Google to review ad policy after extremist video complaints
Google's chief for Europe, the Middle East and Africa Matt Brittin has publicly apologized on Monday following complaints by the company's corporate advertising partners over extremist content appearing next to brand ads on YouTube. Britton said that Google plans to review its ad policies, controls and enforcement in the coming days, even though the issue only affects "pennies, not pounds" of corporates' expenditure.
In particular, Google intends to invest in better controls over where ads are placed on its platforms as well as implement a stronger enforcement of reviewing questionable content, Brittin explained. At the moment, the Internet giant only reviews content that is flagged as inappropriate by its users and 98% of that content is dealt with within 24 hours, he added.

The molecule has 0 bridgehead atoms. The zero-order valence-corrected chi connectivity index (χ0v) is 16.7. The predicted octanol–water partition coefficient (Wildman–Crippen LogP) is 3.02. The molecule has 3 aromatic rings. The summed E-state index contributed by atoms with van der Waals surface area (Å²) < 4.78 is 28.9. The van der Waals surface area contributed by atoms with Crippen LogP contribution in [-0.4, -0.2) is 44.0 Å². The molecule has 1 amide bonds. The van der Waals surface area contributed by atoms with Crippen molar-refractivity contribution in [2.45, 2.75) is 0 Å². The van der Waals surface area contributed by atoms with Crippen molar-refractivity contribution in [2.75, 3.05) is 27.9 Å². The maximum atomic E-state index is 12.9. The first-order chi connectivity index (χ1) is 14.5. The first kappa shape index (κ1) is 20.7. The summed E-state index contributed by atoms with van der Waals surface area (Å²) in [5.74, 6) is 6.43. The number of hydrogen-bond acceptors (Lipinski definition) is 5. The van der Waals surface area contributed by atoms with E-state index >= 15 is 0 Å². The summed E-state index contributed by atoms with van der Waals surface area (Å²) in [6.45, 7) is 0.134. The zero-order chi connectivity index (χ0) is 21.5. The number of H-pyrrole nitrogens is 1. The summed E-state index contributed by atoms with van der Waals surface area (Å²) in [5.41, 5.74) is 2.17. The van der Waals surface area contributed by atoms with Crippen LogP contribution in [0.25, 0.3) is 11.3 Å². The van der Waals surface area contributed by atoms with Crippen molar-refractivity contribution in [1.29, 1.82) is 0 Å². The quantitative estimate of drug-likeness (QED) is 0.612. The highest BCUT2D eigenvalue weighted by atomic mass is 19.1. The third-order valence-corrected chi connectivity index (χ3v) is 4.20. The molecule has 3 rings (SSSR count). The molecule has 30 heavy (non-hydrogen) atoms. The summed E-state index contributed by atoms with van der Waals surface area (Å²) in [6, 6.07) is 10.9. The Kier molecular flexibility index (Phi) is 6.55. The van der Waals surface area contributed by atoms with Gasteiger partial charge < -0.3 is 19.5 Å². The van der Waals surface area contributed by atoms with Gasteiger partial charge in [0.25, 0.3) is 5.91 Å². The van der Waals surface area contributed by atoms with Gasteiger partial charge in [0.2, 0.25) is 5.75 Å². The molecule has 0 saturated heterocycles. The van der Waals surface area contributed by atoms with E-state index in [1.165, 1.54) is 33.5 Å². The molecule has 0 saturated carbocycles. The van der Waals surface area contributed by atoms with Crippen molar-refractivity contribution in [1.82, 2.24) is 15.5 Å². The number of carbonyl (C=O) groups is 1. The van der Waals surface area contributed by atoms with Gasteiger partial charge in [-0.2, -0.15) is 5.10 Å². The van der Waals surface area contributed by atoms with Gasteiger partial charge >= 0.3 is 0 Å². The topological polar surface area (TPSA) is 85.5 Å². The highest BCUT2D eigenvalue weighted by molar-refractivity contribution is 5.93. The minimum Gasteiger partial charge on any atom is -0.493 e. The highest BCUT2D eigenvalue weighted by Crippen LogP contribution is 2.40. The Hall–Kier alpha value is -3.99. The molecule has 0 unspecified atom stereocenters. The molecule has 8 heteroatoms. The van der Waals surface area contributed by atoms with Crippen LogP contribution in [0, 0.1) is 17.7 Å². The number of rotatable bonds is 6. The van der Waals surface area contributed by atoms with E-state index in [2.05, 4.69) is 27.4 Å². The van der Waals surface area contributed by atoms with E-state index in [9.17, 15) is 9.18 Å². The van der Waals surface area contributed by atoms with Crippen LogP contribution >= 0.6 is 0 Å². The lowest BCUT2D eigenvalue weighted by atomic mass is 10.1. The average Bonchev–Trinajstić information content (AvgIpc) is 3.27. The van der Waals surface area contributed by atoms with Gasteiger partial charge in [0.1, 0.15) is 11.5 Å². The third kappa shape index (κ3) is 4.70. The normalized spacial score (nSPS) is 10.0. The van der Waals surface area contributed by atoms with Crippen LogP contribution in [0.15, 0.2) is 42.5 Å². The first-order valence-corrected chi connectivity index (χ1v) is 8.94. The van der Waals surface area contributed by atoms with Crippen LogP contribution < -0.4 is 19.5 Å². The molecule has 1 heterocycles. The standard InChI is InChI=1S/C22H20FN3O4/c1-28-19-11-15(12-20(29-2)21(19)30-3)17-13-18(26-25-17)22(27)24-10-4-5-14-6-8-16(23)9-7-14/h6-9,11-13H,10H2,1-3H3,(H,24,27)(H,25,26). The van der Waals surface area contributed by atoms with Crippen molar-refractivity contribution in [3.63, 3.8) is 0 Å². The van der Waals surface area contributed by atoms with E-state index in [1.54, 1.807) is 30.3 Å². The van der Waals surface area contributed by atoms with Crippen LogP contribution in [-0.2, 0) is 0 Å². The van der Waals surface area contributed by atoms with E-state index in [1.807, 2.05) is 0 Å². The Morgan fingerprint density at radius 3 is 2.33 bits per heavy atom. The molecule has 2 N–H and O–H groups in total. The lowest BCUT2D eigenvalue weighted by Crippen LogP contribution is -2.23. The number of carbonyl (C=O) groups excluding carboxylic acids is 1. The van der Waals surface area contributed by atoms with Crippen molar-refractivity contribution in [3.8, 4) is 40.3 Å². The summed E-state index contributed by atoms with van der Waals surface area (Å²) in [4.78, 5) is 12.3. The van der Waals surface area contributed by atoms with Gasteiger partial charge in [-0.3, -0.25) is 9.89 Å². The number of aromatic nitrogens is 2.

In response to the crisis over YouTube's extremist videos, Marks & Spencer froze all of its advertising on Google and its platforms globally this weekend, joining other major brands, including the BBC, HSBC, Lloyds, L'Oreal and Audi, that have already pulled their adverts.